The Financial Action Task Force (FATF) 'grey list' (the list of 'jurisdictions under increased monitoring') has always been quite toothless, and Pakistan's removal from this list says more about wider geopolitical trends than about the effective containment of terrorist finance or money-laundering in that country.
It is useful to recall that on September 2, the Asia Pacific Group (APG), the Sydney-based regional affiliate of the FATF, noted that although Pakistan had achieved 'technical compliance' in 38 out of 40 Recommendations of the Mutual Evaluation Report, 2019, the 'level of effectiveness' was found to be low on 10 out of 11 'Immediate Outcomes' related to anti-money-laundering and countering terrorist financing. This came after a 15-member delegation of the FATF and APG made an 'onsite visit' to Pakistan between August 29 and September 2 to verify the country's compliance. What this meant was that Pakistan's compliance with the FATF's 'conditionalities' was, at best, notional, and the evidence would be visible to any effort in good faith to ascertain the realities.
Anyone scanning the Pakistani print and social media would find advertisements by various terrorist organisations or their listed front organisations, soliciting donations, exhorting the 'faithful' to jihad, khutbahs by top terrorist leaders, commemorating 'martyrs' and memorialising operations. Such announcements also abound in posters pasted across Pakistan. Demands for zakat donations proliferate around Muslim festivals, and the location of Islamist radical madrassas and institutions is publicised without fear or restraint. The global security and intelligence community is well aware of terrorist training camps and launchpads on Pakistan's soil, and of proxy terrorist groups backed by the country's military intelligence.
Drug trafficking is a critical source of revenues for the funding of terrorism in and from Pakistan, and the country remains a major processing and transit area for narcotics from Afghanistan -- the largest producer of opium in the world. Some of the major players of the hawala (illegal international fund transfer) economy continue to be based in Pakistan, including Dawood Ibrahim and controlling elements of the D-Company.
Abruptly, however, on October 21, the FATF declared that it would be taking Pakistan off its 'grey list'. No mention is made of the APG's immediately preceding and adverse observations in the FATF's bland statement justifying the removal.
It is significant to note that the FATF's determination follows close on the heels of the Joe Biden administration's September decision to seek Congressional approval for $450 million in funding for the 'sustainment' of Pakistan’s F-16 fleet, purportedly to support Rawalpindi's capacities to 'fight terrorism'. The Trump administration had blocked all security assistance to Pakistan in 2018 in view of Rawalpindi's unrelenting support to terrorism, particularly in Afghanistan.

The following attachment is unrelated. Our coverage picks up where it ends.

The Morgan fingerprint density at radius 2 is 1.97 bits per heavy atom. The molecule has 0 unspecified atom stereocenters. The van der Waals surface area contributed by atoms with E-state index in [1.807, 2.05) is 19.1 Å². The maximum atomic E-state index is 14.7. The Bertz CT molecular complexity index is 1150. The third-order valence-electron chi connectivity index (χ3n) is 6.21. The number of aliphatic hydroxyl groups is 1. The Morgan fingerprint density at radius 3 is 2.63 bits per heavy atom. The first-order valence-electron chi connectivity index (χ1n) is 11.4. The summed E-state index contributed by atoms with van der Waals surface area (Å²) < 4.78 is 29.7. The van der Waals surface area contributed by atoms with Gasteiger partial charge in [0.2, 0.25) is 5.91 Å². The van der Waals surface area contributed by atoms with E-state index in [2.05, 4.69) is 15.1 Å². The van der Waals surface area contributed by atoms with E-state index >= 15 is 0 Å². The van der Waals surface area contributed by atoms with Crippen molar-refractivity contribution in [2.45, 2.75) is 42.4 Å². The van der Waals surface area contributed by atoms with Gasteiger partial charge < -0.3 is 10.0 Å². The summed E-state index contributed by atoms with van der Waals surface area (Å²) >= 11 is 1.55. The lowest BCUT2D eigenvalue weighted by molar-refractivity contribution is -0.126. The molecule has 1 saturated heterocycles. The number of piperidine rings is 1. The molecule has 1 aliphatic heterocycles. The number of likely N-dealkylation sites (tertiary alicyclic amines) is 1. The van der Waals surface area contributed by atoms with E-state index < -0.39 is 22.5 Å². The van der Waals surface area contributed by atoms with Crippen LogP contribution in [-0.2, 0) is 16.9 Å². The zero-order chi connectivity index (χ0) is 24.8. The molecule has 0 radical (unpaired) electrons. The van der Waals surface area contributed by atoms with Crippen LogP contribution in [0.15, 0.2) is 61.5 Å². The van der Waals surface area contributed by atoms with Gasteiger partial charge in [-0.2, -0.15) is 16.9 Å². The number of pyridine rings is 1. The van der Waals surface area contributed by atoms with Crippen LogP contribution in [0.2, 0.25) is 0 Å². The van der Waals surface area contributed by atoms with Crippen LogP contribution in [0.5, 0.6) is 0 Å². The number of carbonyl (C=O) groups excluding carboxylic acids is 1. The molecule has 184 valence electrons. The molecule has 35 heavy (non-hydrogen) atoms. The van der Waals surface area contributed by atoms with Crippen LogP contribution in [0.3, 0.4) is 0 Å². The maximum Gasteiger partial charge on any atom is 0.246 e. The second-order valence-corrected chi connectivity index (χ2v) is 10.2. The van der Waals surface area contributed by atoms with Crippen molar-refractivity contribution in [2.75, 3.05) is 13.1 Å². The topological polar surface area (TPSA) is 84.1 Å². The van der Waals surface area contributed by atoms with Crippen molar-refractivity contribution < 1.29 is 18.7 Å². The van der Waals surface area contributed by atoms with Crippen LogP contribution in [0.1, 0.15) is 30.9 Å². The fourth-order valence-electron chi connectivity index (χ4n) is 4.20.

The Biden administration's decision, however, was no surprise. In May 2021, even while Pakistani mischief in Afghanistan was still claiming American lives, the administration told the US Congress that funding for Pakistan would support governance and help tackle extremism. It is clear that the US policy is shifting to its default setting in favour of its 'dirty tricks' partner in the South Asian region, and this will be reflected in the decisions of various international bodies. Pretensions apart, these bodies are not independent or judicial, but rather political forums dominated by the Western powers.
Pakistan's removal from the grey list will have little impact on the trajectory of the ISI-sponsored terrorism in the region. While the FATF grey listing was a convenient stick to give Pakistan an occasional beating in the media or on international forums, its actual punitive or deterrent impact was negligible. Pakistan was aware that if it met with certain conditions, it would eventually escape the ambit with its infrastructure of proxy terrorist groups intact, and this is precisely what has occurred.
Pakistan-backed terrorism has been, and will be, defeated on Indian soil. Any expectations from the 'international community' or 'global institutions' are simply a misunderstanding of the fundamental nature of these institutions. These are integral elements of the 'global great game', dominated by the Western powers led by the US. There has been a clear shift in the Western position on India since the commencement of the Biden presidency, and this is likely to work to the progressive detriment of India over the coming years.
Ajai Sahni is Executive Director, Institute for Conflict Management, South Asia Terrorism Portal. He can be reached at firstname.lastname@example.org.